Sunday, January 30, 2011

Marianne North Victorian botanic art Gallery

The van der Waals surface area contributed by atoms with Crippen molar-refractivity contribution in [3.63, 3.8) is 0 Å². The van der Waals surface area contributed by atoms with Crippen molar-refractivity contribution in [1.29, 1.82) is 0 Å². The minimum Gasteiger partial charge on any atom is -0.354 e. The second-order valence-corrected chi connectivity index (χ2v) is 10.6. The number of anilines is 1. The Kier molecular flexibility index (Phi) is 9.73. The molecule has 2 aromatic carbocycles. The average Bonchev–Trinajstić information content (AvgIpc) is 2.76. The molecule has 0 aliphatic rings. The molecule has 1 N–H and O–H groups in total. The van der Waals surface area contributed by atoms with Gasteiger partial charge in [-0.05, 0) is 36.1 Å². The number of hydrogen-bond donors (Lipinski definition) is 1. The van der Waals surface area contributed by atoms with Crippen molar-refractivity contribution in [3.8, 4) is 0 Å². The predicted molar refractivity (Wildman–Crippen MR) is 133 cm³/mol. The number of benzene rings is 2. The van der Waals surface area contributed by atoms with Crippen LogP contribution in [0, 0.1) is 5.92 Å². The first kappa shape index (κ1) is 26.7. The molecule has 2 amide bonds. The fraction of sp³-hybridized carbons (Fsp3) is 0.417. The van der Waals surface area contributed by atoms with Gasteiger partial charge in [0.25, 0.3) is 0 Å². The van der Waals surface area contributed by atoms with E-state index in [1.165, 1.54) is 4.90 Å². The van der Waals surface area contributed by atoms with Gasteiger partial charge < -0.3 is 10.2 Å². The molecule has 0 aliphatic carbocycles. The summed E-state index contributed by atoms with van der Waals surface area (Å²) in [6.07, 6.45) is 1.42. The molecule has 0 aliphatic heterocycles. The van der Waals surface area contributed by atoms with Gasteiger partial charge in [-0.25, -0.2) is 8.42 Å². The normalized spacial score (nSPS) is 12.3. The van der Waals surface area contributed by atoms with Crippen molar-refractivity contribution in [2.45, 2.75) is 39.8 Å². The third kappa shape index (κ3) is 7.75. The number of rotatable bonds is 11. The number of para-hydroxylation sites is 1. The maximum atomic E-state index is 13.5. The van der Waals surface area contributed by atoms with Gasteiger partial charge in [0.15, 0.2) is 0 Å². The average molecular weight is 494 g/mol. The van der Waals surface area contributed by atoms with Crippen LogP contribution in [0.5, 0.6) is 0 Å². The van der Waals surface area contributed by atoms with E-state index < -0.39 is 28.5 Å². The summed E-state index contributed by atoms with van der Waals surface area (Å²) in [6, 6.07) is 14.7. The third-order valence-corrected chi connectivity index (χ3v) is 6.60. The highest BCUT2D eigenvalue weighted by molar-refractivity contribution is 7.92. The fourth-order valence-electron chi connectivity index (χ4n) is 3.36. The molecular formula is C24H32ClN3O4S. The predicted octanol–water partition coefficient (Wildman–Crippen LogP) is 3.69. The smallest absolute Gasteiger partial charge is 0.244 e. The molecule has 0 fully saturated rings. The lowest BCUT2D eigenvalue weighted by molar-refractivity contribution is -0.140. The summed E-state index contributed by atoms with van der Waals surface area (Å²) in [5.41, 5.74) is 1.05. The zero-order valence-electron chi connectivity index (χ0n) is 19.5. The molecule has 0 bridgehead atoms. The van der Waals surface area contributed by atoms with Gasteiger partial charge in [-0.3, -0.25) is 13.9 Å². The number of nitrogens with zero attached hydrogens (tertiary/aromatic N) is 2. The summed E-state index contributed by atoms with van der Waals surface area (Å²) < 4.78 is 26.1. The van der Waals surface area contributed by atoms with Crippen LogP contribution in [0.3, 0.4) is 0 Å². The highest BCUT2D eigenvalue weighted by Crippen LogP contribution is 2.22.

Marianne North (born 1830) was the daughter of Frederick North, MP. She was a talented artist with a fascination for travel, who concentrated on painting flowers in their natural habitats. She travelled to Canada and the United States, the Caribbean, Brazil, Australia, New Zealand, South Africa, and throughout Asia, painting plants, animals and landscapes as she went. Following a successful exhibition of her work in 1879, Marianne offered her paintings as a gift to Kew. The Gallery is unique and extraordinary. It is thought to be the only permanent solo exhibition in the country by a female artist and its striking originality is in its unique pre-Aesthetic hanging style. The Gallery was designed by Marianne's friend James Fergusson, an architectural historian, whose theories on the illumination of Greek temples were exemplified in his design of the Gallery. Marianne arranged for a dado of exotic woods to be put below the pictures, and decorated the doors and lintels herself, including painting a coffee bush over one doorway and tea plant over another as a gentle reference to her original wish that refreshments should be served in the Gallery. The 120-year old gallery is now deteriorating rapidly and in need of major restoration. Some walls are not sound, the roof is badly patched and as a consequence there are damp areas leading to mould and fungus outbreak - this is all a serious threat to the paintings. Less than 6% of Kew's audience visits the Gallery today, but Kew hope to change that. The total cost of restoring the Gallery, surveying and conserving the paintings and improving access is £3.7 million - they are hoping that the HLF will cover half the cost. To encourage this wonderful project, the Trust offered a grant of £5,000 towards restoring decoration around the doorcases. In February 2009, members of HOLT's society of Friends visited the building to see how work was progressing. The building was re-opened in late 2009.

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